Most of May was spent playing the second and third Uncharted games to the point where I don’t really want to play the fourth Uncharted and kind of hate this series now. I mean, why can’t Naughty Dog get shooting right? And why do these bad guys have about a billion disposable soldiers?
Of course, I found time to play a few other games, like a game from 2010. And a game from 2000. And a game from 1991. Man, am I playing anything from 2016? *Looks* Yes, technically… A 2016 re-release of a game from 2008.
Fallout 4 // PlayStation 4
In the ruins of a military complex, my constant companion Piper admitted her romantic feelings for me — I mean Felix, my character — while a ghoul locked in the next room frantically darted between the four walls. After Piper’s confession, I unlocked the door to the ghoul and was slaughtered so quickly and with such energetic force that Felix was launched against the wall behind him. Turns out this trapped ghoul is a tad stronger than the run-of-the-mill ghouls I typically encounter.
I reloaded my save (thankfully, saving before any possibly dangerous encounter is second nature) and ran through Piper’s confession again before tossing a few proximity mines into the ghoul’s room. Business as usual, I suppose, for a game that lacks any weight to how it deals with companions.
BioWare, developer of Dragon Age and Mass Effect, is occasionally criticized for its handling of romance. Getting told that a certain guy or gal loves your character is the reward of just another quest, reached by tossing out gifts that increase a character’s affection towards your avatar, yet that ignores the number of generally well-written conversations that are usually necessary to reach the required approval rating to get the loving. (That’s not to say overloading characters with gifts to reach the same affection isn’t something you can’t do, but you’re getting those great conversations regardless.)
Bethesda attempted to bring similar conversations to Fallout 4, but it’s hindered by a more limiting conversation interface (despite being aesthetically similar to BioWare’s dialogue wheel) and, well, worse conversations. At no point during my conversations with Piper did I feel that any sort of relationship was being established, making her confession feel like a non-event, further truncated by how Felix is searching for the man who recently (at least for Felix) murdered my character’s wife.
Speaking of which, I can’t recall the topic of his dead spouse ever springing up. Did it? If so, Felix and Piper didn’t linger on it long, which is disappointing. I have little doubt that BioWare would use this as dramatic fodder, and even Fire Emblem would at least throw in a few references to Felix’s former love, but Fallout 4? It’s clear that Bethesda still has a long road in the story department. At least most people don’t look like store mannequins suddenly brought to life anymore.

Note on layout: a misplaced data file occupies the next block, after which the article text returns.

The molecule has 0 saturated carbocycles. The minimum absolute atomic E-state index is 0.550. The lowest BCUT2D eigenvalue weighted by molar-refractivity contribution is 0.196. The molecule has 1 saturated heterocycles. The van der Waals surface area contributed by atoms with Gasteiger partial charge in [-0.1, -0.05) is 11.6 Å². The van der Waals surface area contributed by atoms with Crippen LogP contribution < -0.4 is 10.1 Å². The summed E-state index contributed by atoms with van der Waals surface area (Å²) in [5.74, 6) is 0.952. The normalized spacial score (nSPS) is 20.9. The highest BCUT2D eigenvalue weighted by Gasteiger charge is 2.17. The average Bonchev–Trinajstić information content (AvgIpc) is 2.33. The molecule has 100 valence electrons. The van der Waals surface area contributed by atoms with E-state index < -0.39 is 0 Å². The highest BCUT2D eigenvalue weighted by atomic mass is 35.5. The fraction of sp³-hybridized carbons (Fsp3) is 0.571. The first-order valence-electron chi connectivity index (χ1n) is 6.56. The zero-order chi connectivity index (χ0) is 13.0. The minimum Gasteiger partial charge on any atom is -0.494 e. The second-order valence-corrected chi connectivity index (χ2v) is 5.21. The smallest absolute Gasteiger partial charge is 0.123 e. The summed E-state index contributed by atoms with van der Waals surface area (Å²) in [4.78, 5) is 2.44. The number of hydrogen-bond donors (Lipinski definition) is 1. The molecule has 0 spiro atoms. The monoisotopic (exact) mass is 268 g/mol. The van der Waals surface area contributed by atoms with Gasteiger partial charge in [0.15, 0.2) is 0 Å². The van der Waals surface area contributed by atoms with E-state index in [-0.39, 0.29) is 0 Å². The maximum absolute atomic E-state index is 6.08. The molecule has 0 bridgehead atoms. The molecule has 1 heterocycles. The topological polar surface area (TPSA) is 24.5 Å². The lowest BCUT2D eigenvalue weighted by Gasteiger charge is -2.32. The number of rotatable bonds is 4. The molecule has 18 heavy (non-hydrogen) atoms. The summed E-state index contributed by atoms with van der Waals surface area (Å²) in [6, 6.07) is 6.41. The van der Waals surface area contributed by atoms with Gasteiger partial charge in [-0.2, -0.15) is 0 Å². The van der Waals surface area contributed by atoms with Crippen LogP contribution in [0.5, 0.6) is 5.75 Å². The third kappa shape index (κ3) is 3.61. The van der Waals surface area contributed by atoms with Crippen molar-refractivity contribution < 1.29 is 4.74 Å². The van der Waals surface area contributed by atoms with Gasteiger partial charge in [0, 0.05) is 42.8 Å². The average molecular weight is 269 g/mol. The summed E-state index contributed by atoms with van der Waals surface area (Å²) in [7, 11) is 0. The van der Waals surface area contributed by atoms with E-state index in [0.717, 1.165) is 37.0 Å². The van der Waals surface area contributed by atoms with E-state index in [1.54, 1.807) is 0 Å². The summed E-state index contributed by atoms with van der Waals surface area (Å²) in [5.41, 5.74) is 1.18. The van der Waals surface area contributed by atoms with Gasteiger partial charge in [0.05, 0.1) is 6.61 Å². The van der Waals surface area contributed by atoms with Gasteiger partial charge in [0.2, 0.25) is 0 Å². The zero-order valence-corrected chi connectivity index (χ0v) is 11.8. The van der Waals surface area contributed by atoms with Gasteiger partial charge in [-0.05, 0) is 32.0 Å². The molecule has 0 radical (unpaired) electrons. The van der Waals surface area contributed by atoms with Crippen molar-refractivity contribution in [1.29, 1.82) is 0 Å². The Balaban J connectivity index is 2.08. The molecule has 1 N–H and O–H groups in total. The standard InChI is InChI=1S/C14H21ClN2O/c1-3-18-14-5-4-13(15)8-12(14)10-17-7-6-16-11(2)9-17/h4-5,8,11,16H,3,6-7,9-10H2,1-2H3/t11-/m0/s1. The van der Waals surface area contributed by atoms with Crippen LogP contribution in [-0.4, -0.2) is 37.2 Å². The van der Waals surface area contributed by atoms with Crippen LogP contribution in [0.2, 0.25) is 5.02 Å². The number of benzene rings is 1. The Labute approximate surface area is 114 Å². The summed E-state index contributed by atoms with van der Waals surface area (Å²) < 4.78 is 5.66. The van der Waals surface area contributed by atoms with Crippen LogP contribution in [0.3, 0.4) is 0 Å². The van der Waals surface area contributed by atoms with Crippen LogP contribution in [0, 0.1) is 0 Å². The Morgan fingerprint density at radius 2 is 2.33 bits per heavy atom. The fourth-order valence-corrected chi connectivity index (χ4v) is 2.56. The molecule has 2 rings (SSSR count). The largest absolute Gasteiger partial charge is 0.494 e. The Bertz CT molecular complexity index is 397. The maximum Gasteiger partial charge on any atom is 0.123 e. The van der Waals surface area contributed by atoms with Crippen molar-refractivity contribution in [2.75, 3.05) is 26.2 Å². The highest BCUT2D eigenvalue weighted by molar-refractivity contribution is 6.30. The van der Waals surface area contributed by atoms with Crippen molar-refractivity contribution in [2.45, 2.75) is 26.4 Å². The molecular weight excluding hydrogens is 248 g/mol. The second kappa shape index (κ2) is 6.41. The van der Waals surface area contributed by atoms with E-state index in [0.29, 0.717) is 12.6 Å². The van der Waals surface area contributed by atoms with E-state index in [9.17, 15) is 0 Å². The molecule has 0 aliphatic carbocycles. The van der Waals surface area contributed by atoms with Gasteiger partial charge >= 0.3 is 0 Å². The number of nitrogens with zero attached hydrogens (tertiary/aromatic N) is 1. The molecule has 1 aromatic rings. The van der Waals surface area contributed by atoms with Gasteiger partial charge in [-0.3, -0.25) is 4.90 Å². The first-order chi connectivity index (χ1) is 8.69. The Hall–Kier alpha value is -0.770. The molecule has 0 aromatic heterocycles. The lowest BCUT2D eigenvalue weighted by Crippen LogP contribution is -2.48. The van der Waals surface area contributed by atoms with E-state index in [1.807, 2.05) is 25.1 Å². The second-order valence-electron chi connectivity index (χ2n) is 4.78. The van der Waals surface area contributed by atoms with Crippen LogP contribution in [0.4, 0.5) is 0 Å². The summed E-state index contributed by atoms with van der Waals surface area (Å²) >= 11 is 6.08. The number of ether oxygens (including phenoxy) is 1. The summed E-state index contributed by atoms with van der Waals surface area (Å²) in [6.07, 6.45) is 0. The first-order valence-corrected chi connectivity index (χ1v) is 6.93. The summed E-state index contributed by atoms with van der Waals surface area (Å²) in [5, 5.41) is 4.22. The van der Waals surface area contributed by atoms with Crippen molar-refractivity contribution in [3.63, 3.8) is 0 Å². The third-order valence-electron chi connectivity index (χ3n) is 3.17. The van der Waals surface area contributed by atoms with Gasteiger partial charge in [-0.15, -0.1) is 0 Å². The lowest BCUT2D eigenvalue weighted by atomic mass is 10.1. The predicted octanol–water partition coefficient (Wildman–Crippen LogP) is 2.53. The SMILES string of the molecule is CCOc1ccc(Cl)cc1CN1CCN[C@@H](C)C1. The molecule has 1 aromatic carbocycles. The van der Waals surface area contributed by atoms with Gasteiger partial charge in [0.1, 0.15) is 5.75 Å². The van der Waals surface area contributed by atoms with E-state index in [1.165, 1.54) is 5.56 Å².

Game Boy Wars // Game Boy
If you think the graphics in Famicom Wars are crude and simplistic (as we all tend to think at one point or another in our lives), you might want to avoid Game Boy Wars. The second game in what North American and European gamers know as the Advance Wars series, and the last before Hudson (of all companies) took control of the series until the GBA game Advance Wars, has all the visual splendor of a ’95 Microsoft Paint image created by a bored 10-year-old. It’s a lot of solid black lines forming squares and stick figure-like soldiers.
The standard Advance Wars gameplay is retained, although the position of tiles is changed so that six units can surround a tile instead of just four. GB Wars also feels slow, but considering how the rest of the game looks, it’s easy to imagine that Intelligent Systems didn’t quite have a handle on how to make Game Boy games (despite helping port a handful of NES games like Baseball and Golf to the handheld).
Halo Reach // Xbox 360
I can’t remember the last time I paid for Xbox Live Gold. I allowed my subscription to run out because I just don’t play games online like I did way back with Return to Castle Wolfentein and Halo 2 on the original Xbox. Still, when my dad encountered trouble in Halo Reach and needed assistance, I tossed in my own copy and drove a Warthog to that specific spot giving him grief. Offline and in our own games.
We eventually sorted out the complication, but why stop there? We communicated over the phone, but ran through the rest of the mission independently. When I jumped ahead, I waited until he passed a troubling encounter with two Hunters or got through a closed gate. With my volume lowered, I listened to the game noise coming from his telephone connection for stuff I recognized. (And as I waited, I forced a Ghost vehicle into a small elevator. Unfortunately, it vanished halfway through the elevator ride.)
Then we went through the entirety of the next mission. The whole thing took two hours, and it’s an unconventional, awkward way to play with another person, but it’s the closest I’ve come to an enjoyable multiplayer experience since Battlefield 1943 released on Xbox Live Arcade. It also helps that I bloody love Halo Reach.